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Certain Days Freedom for Political Prisoners Calendar 2015
The Certain Days: Freedom for Political Prisoners Calendar is a joint fundraising and educational project between outside organizers in Montreal and Toronto and three political prisoners being held in maximum-security prisons in New York State: David Gilbert, Robert Seth Hayes and Herman Bell. We are committed to doing work grounded in an anti-imperialist and anti-racist perspective. We work in solidarity with anti-colonial struggles, political prisoners and the rights of undocumented citizens and migrants. We are queer and trans liberationist. We raise awareness of political prisoners and prisoners of war (PP/POWs) in North America and abroad, many of whom are now in their third decade of imprisonment. People on the streets should understand the history of today’s social justice movements and how that history is linked to solidarity for PPs/POWs. In addition to building that historical awareness, we emphasize the ongoing involvement and continued commitment of PPs/POWs in these same movements.
This year’s theme is “Land, Nature, Earth Liberation”: some of this year’s contributors highlight specific eco-justice struggles, while others discuss the importance of building earth liberation movements that don’t reproduce other forms of oppression. Some reflect on their imprisonment for defending the land. As the Certain Days collective members explain, “We find the struggles highlighted in these pages to be inspirational, and find beauty in them, as we do in nature itself. We hope you will too.” The proceeds from Certain Days 2015 will be divided among these groups: The New York State Task Force on Political Prisoners, Addameer Prisoners Support and Human Rights Association, and 4strugglemag.
2015 Statement from the Certain Days Collective
The original vision for this year's theme was a nature calendar. Featuring art and photographs of nature scenes on each page, it would be beautiful to look at. Many a copy of Certain Days hangs on the wall of a prison cell. And a nature calendar makes perfect sense in that context: people need the natural world to survive, in a very material sense - to breath, to eat - but also in an emotional sense. Nature grounds us. One of the most destructive things that prison does it to rob people of that connection to the land. As Mandy Hiscock expresses in her contribution (see the December page), that connection can be the hardest to keep alive across the prison walls -- harder than the connection to family, friends, or liberation movements. Often images are the only form of contact with non-human life that prisoners have contact with.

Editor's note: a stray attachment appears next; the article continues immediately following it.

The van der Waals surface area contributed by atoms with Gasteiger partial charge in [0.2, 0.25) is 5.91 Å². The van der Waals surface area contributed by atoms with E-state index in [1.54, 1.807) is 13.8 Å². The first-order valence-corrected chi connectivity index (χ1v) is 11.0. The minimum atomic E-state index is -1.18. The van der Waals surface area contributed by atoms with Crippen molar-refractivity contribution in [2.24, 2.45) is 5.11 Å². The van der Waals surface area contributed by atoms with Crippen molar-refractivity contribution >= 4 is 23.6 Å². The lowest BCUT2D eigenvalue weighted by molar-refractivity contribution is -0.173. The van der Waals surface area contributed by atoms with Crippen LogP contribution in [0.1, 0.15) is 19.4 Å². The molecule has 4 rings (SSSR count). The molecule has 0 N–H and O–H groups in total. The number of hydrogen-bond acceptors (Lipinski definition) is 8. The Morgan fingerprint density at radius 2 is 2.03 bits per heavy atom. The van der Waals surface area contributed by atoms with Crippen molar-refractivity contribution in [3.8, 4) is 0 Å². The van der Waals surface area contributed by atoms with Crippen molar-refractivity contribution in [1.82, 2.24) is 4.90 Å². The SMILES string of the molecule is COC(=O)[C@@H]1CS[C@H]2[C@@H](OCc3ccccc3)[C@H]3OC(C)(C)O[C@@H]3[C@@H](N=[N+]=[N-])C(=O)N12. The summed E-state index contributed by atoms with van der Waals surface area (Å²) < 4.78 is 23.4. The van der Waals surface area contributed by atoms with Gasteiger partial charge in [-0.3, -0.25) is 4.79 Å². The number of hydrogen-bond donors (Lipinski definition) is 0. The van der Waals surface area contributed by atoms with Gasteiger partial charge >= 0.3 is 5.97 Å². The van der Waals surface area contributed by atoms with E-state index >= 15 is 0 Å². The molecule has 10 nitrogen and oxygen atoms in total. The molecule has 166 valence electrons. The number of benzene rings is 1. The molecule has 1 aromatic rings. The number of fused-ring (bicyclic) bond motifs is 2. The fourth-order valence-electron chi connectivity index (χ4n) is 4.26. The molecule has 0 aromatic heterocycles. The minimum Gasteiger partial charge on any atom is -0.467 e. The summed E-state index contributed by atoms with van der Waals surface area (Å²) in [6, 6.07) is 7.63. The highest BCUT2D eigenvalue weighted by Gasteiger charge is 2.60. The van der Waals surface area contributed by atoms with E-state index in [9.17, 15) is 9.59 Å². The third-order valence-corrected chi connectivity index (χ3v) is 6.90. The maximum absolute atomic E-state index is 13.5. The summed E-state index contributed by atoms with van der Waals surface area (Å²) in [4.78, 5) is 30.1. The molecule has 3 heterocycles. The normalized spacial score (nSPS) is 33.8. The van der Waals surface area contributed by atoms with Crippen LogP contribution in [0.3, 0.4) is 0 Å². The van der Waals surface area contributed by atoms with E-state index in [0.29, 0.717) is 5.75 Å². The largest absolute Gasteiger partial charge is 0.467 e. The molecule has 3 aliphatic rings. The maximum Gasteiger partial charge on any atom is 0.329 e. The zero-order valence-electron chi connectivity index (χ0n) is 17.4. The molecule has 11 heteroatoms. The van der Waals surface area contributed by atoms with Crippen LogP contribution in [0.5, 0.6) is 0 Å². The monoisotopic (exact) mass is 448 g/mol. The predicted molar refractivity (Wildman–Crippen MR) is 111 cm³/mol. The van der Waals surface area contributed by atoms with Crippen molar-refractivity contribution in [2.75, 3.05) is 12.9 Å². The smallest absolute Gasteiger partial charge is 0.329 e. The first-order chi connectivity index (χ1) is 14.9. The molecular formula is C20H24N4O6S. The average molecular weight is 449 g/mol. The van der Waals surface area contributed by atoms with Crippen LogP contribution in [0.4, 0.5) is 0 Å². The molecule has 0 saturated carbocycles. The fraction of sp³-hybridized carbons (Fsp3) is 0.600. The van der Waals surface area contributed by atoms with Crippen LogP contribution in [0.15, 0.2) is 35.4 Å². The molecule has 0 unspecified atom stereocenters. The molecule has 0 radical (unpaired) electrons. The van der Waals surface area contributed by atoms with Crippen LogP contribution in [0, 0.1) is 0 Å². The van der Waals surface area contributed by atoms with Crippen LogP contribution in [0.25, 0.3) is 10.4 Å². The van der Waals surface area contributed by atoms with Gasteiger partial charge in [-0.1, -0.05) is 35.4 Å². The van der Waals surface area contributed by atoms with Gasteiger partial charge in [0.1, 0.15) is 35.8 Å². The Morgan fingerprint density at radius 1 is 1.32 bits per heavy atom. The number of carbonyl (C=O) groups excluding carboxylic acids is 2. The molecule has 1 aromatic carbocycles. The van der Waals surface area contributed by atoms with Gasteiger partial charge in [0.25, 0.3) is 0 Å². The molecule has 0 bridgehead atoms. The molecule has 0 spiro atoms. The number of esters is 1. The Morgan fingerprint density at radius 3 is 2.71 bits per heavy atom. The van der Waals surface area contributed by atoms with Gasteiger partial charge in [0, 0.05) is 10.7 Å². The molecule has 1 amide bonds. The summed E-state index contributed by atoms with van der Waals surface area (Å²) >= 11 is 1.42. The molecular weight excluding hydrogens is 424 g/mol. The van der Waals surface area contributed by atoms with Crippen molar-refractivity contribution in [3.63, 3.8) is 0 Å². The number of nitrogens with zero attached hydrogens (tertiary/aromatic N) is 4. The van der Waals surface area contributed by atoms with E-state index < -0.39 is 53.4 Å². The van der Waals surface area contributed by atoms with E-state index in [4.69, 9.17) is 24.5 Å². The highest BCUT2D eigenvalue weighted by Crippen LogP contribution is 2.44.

We've broadened that theme original vision to also include struggles to defend the natural world. Land and eco-defence struggles are at the heart of everything we fight for, because if we fail to sustain the planet, all other struggles will be for naught. In a very concrete way, the systems of oppression that keep us down are the same forces that are destroying the earth we walk on and the air we breathe. The environmental impact of war, destruction of indigenous land, and environmental racism are but a few examples of this. Prisons are intimately bound up with this logic as well. A worldview that sees all life -- human and non-human alike -- as commodities to be bought, sold, controlled and discarded underpins prison control units, the death penalty and indefinite immigration detention. The same worldview underpins mountaintop removal, clearcut logging and 'solutions' like carbon trading. To say nothing of the environmental impacts of the prison industrial complex itself. C learly, the fight to defend the planet that sustains us all is the fight to liberate ourselves.
On the home front, Certain Days is facing sustainability issues of a different kind. Our 'outside' collective members are entering a stage of life where producing and distributing the calendar is increasingly difficult to balance with other responsibilities. We've made a few changes to the way we work, in order to be able to keep the project going. Kersplebedeb Publishing has kindly agreed to handle all individual orders (that is, orders of less than ten calendars) made online. As well, one of the recipients of this year's proceeds will be 4strugglemag, an online and print zine edited by anti-imperialist political prisoner Jaan Laaman. As one member of the 4strugglemag collective is also a members of ours, this is a strategy to make the two publications mutually supportive: time freed up from fundraising to mail out the 800 free prisoner-subscriptions of 4strugglemag can be spent working on producing Certain Days.
Returning to the theme, the images of nature we originally envisaged, are interspersed with images and texts about movements to protect them. Some of this year's contributors highlight specific eco-justice struggles, while others discuss the importance of building earth liberation movements that don't reproduce other forms of oppression. Some reflect on their imprisonment for defending the land.
We find the struggles highlighted in these pages to be inspirational, and find beauty in them, as we do in nature itself. We hope you will too.
Free the land!
The Certain Days Collective: Amy Schwartz, Helen Hudson, karen emily and Sara Falconer
Some Artwork from this year’s calendar
artist: Jesse Purcell
artist: Marilyn Jarrett
artist: Fanny Aishaa
artist: Arthur J. Miller
artist: Ali Cat. Leeds
artist: Bec Young
artist: Abed Abed El Hameed
artist: Roger Peet
artist: Doug Minkler